I haven’t done any testing so far other than manual testing, deploying everything and seeing if it works. A lot of developers are firm believers in unit testing, but I’ve taken another approach. In the world of microservices, where the services themselves are rather simple but the coordination among the services is complex, I think the best way to test is running tests against services that are running in the system. In our case, there’s only one service so far, but what happens when we break down the services into a lot of little services? The complexity that was inherent inside the monolithic application is now distributed across services. It’s that complexity that is the cause of most of our issues, so we must conquer it by testing out the system as a whole.
If I was building a library, or a framework, I would still be doing unit testing. But most of my time is spent building microservices, and there just isn’t enough in them to justify unit tests. So I wait until they’re deployed and then I can create a suite of tests that run against the real system. For my money, it’s a lot better use of time and it finds the real issues much faster. Back in the day, when deploying software was difficult, unit tests made sense because they caught a lot of issues before the effort was made to deploy. Now deployment can be automated, so we shift our focus to testing after deployment.
I just spent a couple of paragraphs justifying what might be a contentious issue with other developers. Now let’s get down to testing.
But first, let me mention that while the title of this article is Build Automation for Beginners, that doesn’t mean it’s easy. We’re using very sophisticated tools here, and a lot of them are cutting edge, which means there may be problems getting them to work in all but the most common cases. By ‘absolute beginner’ I mean that you started off with just a plain laptop and a strong desire to learn.
There’s not a lot of programming here, it’s mostly what people in other industries call post-production. But in order for you to have the skills you need to be a generalist, in order for you to get that plum job in a start-up where you’ll be required to wear all hats, It’s required learning. So if you’re fearless, read on!
This article assumes you have read the others in the series, and have things installed on your laptop, including Docker Desktop, Git, and Atom. You can use another editor than Atom, but I find it is a good general-purpose tool for editing files of all types. We will be extending the build pipeline we created in the last article, specifically for testing the application build built throughout this series.
This application we’re testing is a little different than what I normally build where the services just return data. This application takes the data and builds up the HTML that the browser displays. I could write an entire article on testing this application, but I’m going to keep things simple for now and just make a few assertions. I’m going to take the output and make sure it parses as proper HTML, and I’m going to assert that the first line includes the phrase “My Awesome Server.”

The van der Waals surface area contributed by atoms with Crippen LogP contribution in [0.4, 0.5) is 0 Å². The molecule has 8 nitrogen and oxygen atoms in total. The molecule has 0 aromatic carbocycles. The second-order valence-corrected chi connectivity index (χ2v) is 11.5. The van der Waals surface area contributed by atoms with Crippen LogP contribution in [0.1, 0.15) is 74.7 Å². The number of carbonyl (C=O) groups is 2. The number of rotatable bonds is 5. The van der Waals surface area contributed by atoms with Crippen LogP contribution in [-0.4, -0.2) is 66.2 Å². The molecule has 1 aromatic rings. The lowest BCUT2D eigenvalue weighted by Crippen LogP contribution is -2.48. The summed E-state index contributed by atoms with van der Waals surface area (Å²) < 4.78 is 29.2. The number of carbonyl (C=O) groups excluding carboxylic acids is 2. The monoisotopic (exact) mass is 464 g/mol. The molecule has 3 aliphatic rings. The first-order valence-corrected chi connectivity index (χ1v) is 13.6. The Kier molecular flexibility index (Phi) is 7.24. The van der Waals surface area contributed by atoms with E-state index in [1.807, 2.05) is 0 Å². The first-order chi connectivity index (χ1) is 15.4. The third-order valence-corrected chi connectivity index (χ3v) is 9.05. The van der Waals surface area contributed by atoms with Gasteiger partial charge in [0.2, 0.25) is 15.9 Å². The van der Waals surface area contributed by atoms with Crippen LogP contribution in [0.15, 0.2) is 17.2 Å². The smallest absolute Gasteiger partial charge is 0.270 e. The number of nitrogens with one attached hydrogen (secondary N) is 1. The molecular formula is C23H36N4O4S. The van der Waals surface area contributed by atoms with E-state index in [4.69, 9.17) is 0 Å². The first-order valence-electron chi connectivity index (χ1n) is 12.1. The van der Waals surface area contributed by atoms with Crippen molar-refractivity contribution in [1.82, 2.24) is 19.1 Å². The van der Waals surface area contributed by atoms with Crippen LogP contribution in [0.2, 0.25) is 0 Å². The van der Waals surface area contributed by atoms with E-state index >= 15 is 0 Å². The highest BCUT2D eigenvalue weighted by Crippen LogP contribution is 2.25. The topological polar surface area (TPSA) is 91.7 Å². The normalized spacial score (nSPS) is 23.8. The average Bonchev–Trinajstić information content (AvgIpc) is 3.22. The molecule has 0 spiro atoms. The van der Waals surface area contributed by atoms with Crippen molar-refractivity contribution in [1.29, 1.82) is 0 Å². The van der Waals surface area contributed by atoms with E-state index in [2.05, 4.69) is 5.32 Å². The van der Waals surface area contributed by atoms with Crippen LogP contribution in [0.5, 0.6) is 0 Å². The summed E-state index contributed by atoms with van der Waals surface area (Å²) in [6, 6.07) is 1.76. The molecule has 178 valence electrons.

Since this test will be run under Kubernetes, I’m going to create an image that contains the test. To keep the test files from not getting mixed up with the application files, but still stay in the same repository, the first thing I will do is create a test folder. Back in Atom, right-click on myfirstrepository, select ‘New Folder’, and type in ‘test’. All of our test code will go in there. To make sure the test code isn’t added to our application code, open up the
.dockerignore file and add a line with just ‘test’. This will keep anything in the test folder from being added to the application image.
I should mention that my usual strategy for creating repositories, is one repository for every artifact. So for every image that I build, normally I would have everything needed to build that artifact in a single repository and nothing else. This ensures that we are sharing code through binary repositories that allow strict versioning. I always say “Sharing is hard, but not sharing is harder.” If you start your projects off with sharing in mind, they will grow much less effortlessly then if you decide after your project grows too unwieldy to manage and you decide to split things up after the fact. And with binary repositories like Artifactory or Nexus, you have no excuse not to share through proper channels.
#jenkins #jenkins-pipeline #kaniko #docker #kubernetes
We will be extending the build pipeline we created in the last article, specifically for testing the application build built throughout this series.